The heart walk for Raleigh was just this past weekend, and I was sitting across the table from a woman and she said people would come to her and be like, ‘Oh wow, you don’t look like you’ve had a stroke!’ And she went through years and years of therapy, and so to her, that was kind of offensive? I don’t know if that’s the right word, but it was kind of ––– People don’t always understand disabilities.
My cerebral palsy – it only affects my physical abilities, so I really – I feel very fortunate that my CP is very mild. There are people with cerebral palsy who aren’t even able to speak. Not that that’s bad, but I definitely feel very lucky that I am still able to do everything that I want to do. I haven’t ever had any major medical issues that involve the hospital, like other people with more severe CP. It definitely makes my life a little bit more challenging. I have to plan ahead a lot. So I have to buy a lot of certain types of clothes that I know I can get on and off easily. So I don’t buy a lot of dresses with back zippers. Small things that people without disabilities don’t ever have to think about.
Cerebral palsy itself doesn’t have any intellectual effects; however, people with CP can also have other intellectual disabilities. But usually CP itself – it only really only affects your motor cortex and not at all intelligence. So technically speaking, purely physical. However, people with CP can also suffer from anxiety, or depression – or it would be very possible to have multiple disabilities.
So CP can be a challenge. Coming up with ways for me to wear what I want and do what I want and not have it take up a lot of extra time. Also – something that’s always been, like, annoying is I walk slower. So it can take me awhile to get from point A to point B. But overall my CP hasn’t affected my ability to like make friends or be at the school. I haven’t ever had any medical issues that involve the hospital. So I feel a bit lucky to not have ever had to deal with any long-term chronic pain or anything like that.
I helped create a national inclusion campaign that’s called I Am Norm. It’s a whole campaign that is based on the idea that we are all different – but different is like normal. So it’s all about embracing differences and making sure that everyone feels valued and included. So I helped create that campaign seven years ago. So I’ve traveled to different conferences where I presented about the campaign itself, or I would talk about my story, or what disability means to me. So I’ve been to California, Chicago, Atlanta, and I’ve been to DC a lot. My work with I Am Norm is what makes me stand out. Inclusion advocacy is something that I’m like super passionate about – and why I was super excited to get along with Advocates for Carolina because it allowed me to bring my passion that I had in high school and continue that on campus and more local settings.
I am not photogenic.
People definitely have different views on whether your disability is a part of your identity. For me, I’m a person, with a disability. So I like to use what they call ‘person-first language.’ It’s basically like saying, this is a person with cerebral palsy or with a disability. But I would not call myself a ‘disabled person.’ You wouldn’t call your friend ‘the redhead.’ You would call her Shelly, or Chris. So how I define it for me is as an individual person – I would say that my disability is a part of who I am. It definitely has shaped my character and my personality but it definitely doesn’t define me in a sense of ‘I am only my disability.’ For me, it doesn’t put me in a box.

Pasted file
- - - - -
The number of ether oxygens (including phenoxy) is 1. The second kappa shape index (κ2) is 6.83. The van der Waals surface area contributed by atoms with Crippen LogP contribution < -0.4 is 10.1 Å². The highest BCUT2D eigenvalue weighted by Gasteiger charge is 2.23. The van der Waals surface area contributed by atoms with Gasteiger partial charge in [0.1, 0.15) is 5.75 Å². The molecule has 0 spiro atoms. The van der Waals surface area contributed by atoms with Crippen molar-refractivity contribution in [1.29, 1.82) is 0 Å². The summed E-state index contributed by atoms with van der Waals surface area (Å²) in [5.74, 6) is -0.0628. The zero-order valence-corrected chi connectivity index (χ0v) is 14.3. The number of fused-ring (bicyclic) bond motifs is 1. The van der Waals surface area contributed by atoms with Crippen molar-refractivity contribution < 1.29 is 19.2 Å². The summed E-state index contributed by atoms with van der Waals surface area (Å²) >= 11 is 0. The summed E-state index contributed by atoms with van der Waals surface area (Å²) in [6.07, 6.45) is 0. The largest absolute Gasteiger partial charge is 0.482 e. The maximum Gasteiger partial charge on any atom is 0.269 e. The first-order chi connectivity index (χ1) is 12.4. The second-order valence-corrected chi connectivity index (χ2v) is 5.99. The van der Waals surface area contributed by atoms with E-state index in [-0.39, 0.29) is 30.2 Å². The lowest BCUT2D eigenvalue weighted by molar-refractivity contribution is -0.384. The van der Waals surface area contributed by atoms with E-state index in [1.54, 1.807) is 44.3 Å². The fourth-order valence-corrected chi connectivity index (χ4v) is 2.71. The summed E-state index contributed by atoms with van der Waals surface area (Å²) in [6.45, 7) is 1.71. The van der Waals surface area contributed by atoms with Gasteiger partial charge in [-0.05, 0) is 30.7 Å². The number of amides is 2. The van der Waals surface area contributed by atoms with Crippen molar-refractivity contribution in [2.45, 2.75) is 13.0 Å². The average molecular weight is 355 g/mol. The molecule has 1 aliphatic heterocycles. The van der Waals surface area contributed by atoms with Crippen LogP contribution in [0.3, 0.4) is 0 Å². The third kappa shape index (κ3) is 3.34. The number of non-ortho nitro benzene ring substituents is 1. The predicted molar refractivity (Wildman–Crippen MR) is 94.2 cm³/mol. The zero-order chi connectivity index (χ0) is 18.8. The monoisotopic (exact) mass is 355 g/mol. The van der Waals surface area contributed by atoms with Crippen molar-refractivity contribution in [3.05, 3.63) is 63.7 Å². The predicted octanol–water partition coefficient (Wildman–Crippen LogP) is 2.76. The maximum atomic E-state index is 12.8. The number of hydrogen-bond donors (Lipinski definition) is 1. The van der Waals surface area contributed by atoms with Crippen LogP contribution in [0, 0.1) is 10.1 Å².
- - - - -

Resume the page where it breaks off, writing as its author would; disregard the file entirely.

CP has taught me to not give up right away. It made me more persistent, more hard-headed. It definitely taught me how to pick myself up off the ground, like, metaphorically and, like, physically.
And it definitely has pushed me to really evaluate like who I spend my time with and who I interact with. I really try to be with people who make me feel ‘normal.’ Or people who aren’t afraid to be with me. You would be surprised. One of my best friends is super sassy and we are always smack-talking and joking around. And I love her for it. But people in the dining hall will hear our banter, and I’ve gotten worried looks. And for me I like to find people who are not going to be like, ‘Oh, I can’t joke around with you. I don’t want to offend you.’ I don’t know, I want to find people who don’t tiptoe around the fact that I have CP, who can accept me, and mess around, and be funny about it and laugh with me when I fall, and who aren’t going to be afraid to try new things.
At Carolina I don’t feel like I have to try as hard to feel truly accepted for who I am. There will always be people who look at me funny or stare at me when they hear me talking to people. But I mean honestly that’s something that I have dealt with my whole life and it’s come to the point where I don’t let it bother me. I choose to not get angry when people stare.
A good way to put it would be like, talk to me as an individual. As an equal. As a peer. Please don’t ever talk down to me, or talk differently than you would to someone –– I hate special treatment. There’s a difference betweens special treatment and accommodation. Sure I might need to take the elevator if we’re going up a bunch of stairs. But that’s different than being like, ‘Tia, do you want me to hold your hand?’ No, right? I will ask for help when I need it. Don’t baby people; don’t assume that you know what they need. Most people will tell you this. People with disabilities hate it when people assume that you know what we need. I’m very vocal, and I get that not everyone else is. But even shy or non-verbal people would probably express similar feelings. I really get annoyed when people do stuff for me without asking. My motto is that I will always ask for help but otherwise, let me do me. You know what I mean? Everyone has challenges.